Pearl millet (Pennisetum glaucum) contrasting for the transpiration response to vapour pressure deficit also differ in their dependence on the symplastic and apoplastic water transport pathways

Tharanya, M and Sivasakthi, K and Barzana, G and Kholova, J and Thirunalasundari, T and Vadez, V (2018) Pearl millet (Pennisetum glaucum) contrasting for the transpiration response to vapour pressure deficit also differ in their dependence on the symplastic and apoplastic water transport pathways. Functional Plant Biology (TSI). pp. 1-18. ISSN 1445-4408

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Abstract

Genotypic differences in transpiration rate responses to high vapour pressure deficit (VPD) was earlier reported. Here we tested the hypothesis that this limitation could relate to different degrees of dependence on the apoplastic (spaces between cells), and symplastic water transport pathways (through cells via aquaporin-facilitated transport), which are known to have different hydraulic conductivities. The low transpiration rate (Tr) genotype PRLT 2/89/33 either restricted its transpiration under high VPD, or was more sensitive to VPD than H77/833-2, when grown hydroponically or in soil. The slope of the transpiration response to an ascending series of VPD was lower in whole plants than in de-rooted shoots. In addition, the transpiration response of detached leaves to moderately high VPD (2.67 kPa), normalised against leaves exposed to constant VPD (1.27 kPa), was similar in low and high Tr genotypes. This suggested that roots hydraulics were a substantial limitation to water flow in pearl millet, especially under high VPD. The dependence on the apoplastic and symplastic water transport pathways was investigated by assessing the transpiration response of plants treated with inhibitors specific to the AQP-mediated symplastic pathway (AgNO3 and H2O2) and to the apoplastic pathway (precipitates of Cu(Fe(CN)6) or Cu(CuFe(CN)6)). When CuSO4 alone was used, Cu ions caused an inhibition of transpiration in both genotypes and more so in H77/833-2. The transpiration of high Tr H77/833-2 was decreased more by AQP inhibitors under low VPD (1.8 kPa) than in PRLT 2/89/33, whereas under high VPD (4.2 kPa), the transpiration of PRLT 2/89/33 was decreased more by AQP inhibitors than in H77/833-2. The transpiration rate of detached leaves from H77/833-2 when treated with AgNO3 decreased more than in PRLT 2/89/33. Although the root hydraulic conductivity of both genotypes was similar, it decreased more upon the application of a symplastic inhibitor in H77/833-2. The transpiration of low Tr PRLT 2/89/33 was decreased more by apoplastic inhibitors under both low and high VPD. Then the hydraulic conductivity decreased more upon the application of an apoplastic inhibitor in PRLT 2/89/33. In conclusion, both pathways contributed to water transport, and their contribution varied with environmental conditions and genotypes. Roots were a main source of hydraulic limitation in these genotypes of pearl millet, although a leaf limitation was not excluded. The similarity between genotypes in root hydraulic conductivity under normal conditions also suggests changes in this conductivity upon changes in the evaporative demand. The low Tr genotype depended more on the apoplastic pathway for water transport, whereas the high Tr genotype depended on both pathway, may be by ‘tuning-up’ the symplastic pathway under high transpiration demand, very likely via the involvement of aquaporins.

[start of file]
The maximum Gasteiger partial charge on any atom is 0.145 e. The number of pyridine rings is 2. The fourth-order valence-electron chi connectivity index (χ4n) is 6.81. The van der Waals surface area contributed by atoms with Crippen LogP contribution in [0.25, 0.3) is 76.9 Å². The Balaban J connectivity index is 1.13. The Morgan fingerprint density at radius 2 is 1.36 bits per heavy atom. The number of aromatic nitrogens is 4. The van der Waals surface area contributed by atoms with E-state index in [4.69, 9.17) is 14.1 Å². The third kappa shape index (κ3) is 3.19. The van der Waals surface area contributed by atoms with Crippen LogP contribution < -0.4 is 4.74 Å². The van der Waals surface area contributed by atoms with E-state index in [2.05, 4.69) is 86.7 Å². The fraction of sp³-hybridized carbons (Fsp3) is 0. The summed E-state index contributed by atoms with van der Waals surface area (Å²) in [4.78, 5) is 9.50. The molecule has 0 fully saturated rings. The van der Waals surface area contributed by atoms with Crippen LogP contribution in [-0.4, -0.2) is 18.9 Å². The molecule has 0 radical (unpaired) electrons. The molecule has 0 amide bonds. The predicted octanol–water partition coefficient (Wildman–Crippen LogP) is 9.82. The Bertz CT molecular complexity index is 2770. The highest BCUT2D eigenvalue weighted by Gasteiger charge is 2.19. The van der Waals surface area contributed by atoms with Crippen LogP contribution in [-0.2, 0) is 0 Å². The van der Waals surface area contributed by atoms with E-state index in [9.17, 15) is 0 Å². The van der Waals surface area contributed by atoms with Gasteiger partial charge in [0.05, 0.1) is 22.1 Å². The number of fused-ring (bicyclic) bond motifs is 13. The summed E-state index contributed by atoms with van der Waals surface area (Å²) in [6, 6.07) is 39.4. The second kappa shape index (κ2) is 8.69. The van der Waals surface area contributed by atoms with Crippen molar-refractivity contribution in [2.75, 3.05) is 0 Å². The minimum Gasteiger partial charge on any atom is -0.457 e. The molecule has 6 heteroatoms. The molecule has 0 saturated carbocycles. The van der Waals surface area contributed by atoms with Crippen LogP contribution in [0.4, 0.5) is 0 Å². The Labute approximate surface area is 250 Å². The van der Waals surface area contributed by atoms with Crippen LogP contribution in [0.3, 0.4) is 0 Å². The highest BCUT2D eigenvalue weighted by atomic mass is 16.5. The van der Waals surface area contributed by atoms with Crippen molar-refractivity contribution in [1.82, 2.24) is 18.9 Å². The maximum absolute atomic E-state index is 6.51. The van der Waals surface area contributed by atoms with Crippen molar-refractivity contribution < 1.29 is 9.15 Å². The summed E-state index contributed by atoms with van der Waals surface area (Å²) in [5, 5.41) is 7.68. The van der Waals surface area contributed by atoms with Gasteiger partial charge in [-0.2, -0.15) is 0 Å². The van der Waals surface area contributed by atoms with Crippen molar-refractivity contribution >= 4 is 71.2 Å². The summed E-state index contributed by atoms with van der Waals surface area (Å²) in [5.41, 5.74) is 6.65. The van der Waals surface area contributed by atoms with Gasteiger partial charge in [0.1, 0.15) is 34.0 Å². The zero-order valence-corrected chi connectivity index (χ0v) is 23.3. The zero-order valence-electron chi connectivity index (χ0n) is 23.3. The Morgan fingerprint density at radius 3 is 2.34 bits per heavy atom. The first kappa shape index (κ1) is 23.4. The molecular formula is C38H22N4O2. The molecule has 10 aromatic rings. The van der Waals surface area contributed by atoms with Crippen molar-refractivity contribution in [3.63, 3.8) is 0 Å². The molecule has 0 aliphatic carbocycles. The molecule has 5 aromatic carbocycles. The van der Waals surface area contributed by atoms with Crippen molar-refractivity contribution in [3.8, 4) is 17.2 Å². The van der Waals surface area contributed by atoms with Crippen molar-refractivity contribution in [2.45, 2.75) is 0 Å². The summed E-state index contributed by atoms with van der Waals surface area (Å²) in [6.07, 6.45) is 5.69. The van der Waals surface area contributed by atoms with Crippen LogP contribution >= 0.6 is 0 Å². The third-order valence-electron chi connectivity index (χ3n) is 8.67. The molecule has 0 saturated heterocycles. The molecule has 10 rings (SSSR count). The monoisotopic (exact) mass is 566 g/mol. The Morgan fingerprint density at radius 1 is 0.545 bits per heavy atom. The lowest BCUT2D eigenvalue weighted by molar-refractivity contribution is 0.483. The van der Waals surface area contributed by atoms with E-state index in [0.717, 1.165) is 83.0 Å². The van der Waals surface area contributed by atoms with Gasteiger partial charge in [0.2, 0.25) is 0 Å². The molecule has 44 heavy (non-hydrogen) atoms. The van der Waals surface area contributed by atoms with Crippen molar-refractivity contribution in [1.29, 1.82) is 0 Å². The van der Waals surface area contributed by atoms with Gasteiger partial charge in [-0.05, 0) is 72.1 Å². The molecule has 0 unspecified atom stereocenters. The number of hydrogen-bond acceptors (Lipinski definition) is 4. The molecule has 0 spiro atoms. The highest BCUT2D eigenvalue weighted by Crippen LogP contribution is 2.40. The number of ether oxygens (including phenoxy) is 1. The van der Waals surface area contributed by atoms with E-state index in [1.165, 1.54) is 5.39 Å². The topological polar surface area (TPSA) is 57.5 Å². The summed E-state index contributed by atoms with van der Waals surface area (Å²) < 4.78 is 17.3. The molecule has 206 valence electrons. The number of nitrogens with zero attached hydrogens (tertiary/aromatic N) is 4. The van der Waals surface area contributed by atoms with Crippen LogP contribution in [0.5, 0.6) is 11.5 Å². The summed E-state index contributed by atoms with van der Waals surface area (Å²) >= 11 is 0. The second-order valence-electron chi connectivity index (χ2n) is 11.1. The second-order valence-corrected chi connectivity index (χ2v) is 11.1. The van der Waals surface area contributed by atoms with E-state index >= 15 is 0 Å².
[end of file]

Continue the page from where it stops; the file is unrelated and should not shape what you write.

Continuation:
Item Type: Article
Divisions: Research Program : Innovation Systems for the Drylands (ISD)
CRP: CGIAR Research Program on Dryland Cereals
Uncontrolled Keywords: Pearl millet, apoplastic pathway, aquaporins, aquaporin inhibitors, hydraulic conductance, transpiration, VPD, vapour pressure deficit
Subjects: Mandate crops > Millets > Pearl Millet
Others > Plant Physiology
Others > Water Resources
Depositing User: Mr Ramesh K
Date Deposited: 06 Apr 2018 05:45
Last Modified: 06 Apr 2018 05:45
URI: http://oar.icrisat.org/id/eprint/10538
Official URL: http://dx.doi.org/10.1071/FP17161
Projects: UNSPECIFIED
Funders: UNSPECIFIED
Acknowledgement: The authors acknowledge the support of ICRISAT (Blue Sky Research Project on aquaporins), from the CGIAR Research Program on Dryland Cereals (CRP-DC), and from the USAID FTF Innovation laboratory on Climate Resilient Pearl Millet. The authors thank Mr Mathew V Joseph for this expert technical support for the operation of growth chamber.
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